Chasing fads: Whether it's XML, "Push," Java, Linux, or the dozens of other fads and buzzwords that have swept the software industry over the past few years, you can always count on a vicious circle occurring in the software industry. The trade press will start hyping the latest buzzword, then customers will start asking the salespeople if their product has it, the salespeople will say yes, that it's in the next version, then marketing and PR will gang up on the engineering VP and demand that they immediately add XML or Linux or Java to the next version. Sometimes these fads mark real, worthwhile trends, like the move from client-server to web-based architectures. Other times, it's all just a waste of time and a distraction.
Creating spin-off products: Database vendors sell an important product that forms the backbone for many companies' IT infrastructure. But naturally a database doesn't do anything by itself. So they have partners who provide various systems to run on it: a Human Resources package, a financial package, etc. But those partners seem to be getting all the money, so the database vendor makes a couple of hasty acquisitions and gets some products together. And they use their leverage as the database vendor to get their customers to buy their new applications. And the core product might lose engineers as the best ones are shifted off to these new enterprises, or development of the new core functionality might get sidetracked with supporting other projects and their needs. So you get an excellent but neglected and fragmenting core product, and a bunch of spinoffs that may still be vastly inferior to the former partners' products.
Manufacturing pretexts for upgrading: Whenever a new release of Windows or Mac OS is in the works, there's always a big push to publicize the flashy new features it contains. And though sometimes these new features are a revolution, usually they're just eye candy, or modest improvements on existing utilities. The real advantages of these new releases, security enhancements or performance boosts, are usually too modest or just plain too un-sexy to get people too excited. Worst of all, many times the big new reasons for upgrading are often the fixing or partial fixing of serious flaws from the previous version that should never have existed in the first place.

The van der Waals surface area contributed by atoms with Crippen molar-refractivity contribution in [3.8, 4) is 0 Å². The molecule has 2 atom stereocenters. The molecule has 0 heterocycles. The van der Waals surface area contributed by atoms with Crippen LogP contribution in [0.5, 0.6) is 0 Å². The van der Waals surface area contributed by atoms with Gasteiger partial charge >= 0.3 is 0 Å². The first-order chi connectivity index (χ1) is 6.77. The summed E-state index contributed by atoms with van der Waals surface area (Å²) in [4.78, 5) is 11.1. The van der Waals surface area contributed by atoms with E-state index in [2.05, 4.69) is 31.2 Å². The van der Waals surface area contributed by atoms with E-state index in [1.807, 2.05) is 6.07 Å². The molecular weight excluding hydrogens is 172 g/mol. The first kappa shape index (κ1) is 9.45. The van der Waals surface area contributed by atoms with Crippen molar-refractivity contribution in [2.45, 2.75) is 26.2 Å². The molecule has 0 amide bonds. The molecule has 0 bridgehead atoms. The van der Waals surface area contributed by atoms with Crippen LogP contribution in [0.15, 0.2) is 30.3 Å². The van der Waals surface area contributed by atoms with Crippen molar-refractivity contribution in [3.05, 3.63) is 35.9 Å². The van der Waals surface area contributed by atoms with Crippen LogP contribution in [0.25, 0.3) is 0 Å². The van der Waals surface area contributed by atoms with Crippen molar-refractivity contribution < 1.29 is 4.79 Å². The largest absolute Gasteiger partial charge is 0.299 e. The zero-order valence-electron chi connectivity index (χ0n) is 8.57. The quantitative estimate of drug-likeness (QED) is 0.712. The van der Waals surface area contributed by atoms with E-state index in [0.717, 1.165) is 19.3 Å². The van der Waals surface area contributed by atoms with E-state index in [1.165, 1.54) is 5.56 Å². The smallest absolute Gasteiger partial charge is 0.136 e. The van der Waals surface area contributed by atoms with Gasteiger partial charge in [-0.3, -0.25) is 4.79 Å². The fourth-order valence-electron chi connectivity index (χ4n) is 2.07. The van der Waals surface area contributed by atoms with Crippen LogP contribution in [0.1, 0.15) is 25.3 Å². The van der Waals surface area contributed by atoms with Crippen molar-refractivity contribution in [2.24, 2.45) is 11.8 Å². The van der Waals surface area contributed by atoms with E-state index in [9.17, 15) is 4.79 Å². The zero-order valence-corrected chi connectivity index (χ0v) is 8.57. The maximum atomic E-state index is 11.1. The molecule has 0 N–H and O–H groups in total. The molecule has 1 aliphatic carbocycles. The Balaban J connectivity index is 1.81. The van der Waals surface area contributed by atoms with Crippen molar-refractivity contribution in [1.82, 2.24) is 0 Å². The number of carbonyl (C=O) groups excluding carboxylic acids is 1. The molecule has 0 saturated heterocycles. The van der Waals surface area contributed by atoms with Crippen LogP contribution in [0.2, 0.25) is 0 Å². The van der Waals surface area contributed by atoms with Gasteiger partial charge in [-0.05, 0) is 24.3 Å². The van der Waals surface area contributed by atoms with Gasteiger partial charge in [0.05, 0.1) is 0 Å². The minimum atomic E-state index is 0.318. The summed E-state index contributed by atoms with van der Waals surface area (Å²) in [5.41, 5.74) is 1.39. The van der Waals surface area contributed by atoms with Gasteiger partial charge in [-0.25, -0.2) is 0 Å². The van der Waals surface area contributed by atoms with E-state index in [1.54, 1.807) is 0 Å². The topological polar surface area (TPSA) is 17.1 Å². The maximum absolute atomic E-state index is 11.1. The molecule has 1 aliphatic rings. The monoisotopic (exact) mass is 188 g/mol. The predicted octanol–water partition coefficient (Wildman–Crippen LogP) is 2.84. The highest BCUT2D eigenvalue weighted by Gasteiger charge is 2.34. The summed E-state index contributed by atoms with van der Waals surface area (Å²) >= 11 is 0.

And when that doesn't work, forcing an upgrade: OS vendors are probably the most guilty of this one out of all the software makers, but it's widespread in the industry. If too many years go by and a software company's users are just not being attracted to the paid upgrades that are being offered (for example, there hasn't been a feature added to Microsoft Word since 1993 that I cared about), then there are various dirty tricks that they can do to force me to upgrade. They can mess with file formats, so my version of the software won't be able to open newer documents. They can "stop supporting" older versions, which may mean that security flaws won't get fixed and compatibility other software won't be resolved, in addition to the fact that they won't take my phone calls anymore.
In each of these cases, the demands of revenue generation trump improving the product. Where does fixing bugs, improving architectural elements, and maximizing security come in? As a necessary evil.
So, to sum up, kids and other individual consumers of intellectual property feel like massively rich and powerful corporations want to force them to subsidize an outmoded sales and distribution regime that's inconvenient and annoying to them, and that's how they justify file sharing. Similarly, decision makers in the world's companies feel like they're caught under the thumbs of massively rich and powerful software firms who want to force them to subsidize an outmoded sales and distribution regime whose goal is to maximize revenue even at the expense of their IT projects' success and puts them on a treadmill of forced upgrades and implementation of substandard spin-off products. And all this for software that mostly doesn't work all that well in the first place. Does it push them to violate copyright and licenses? In some countries, yes. But in the US, the BSA's big stick is an effective deterrent. What it has done is push companies to consider alternatives.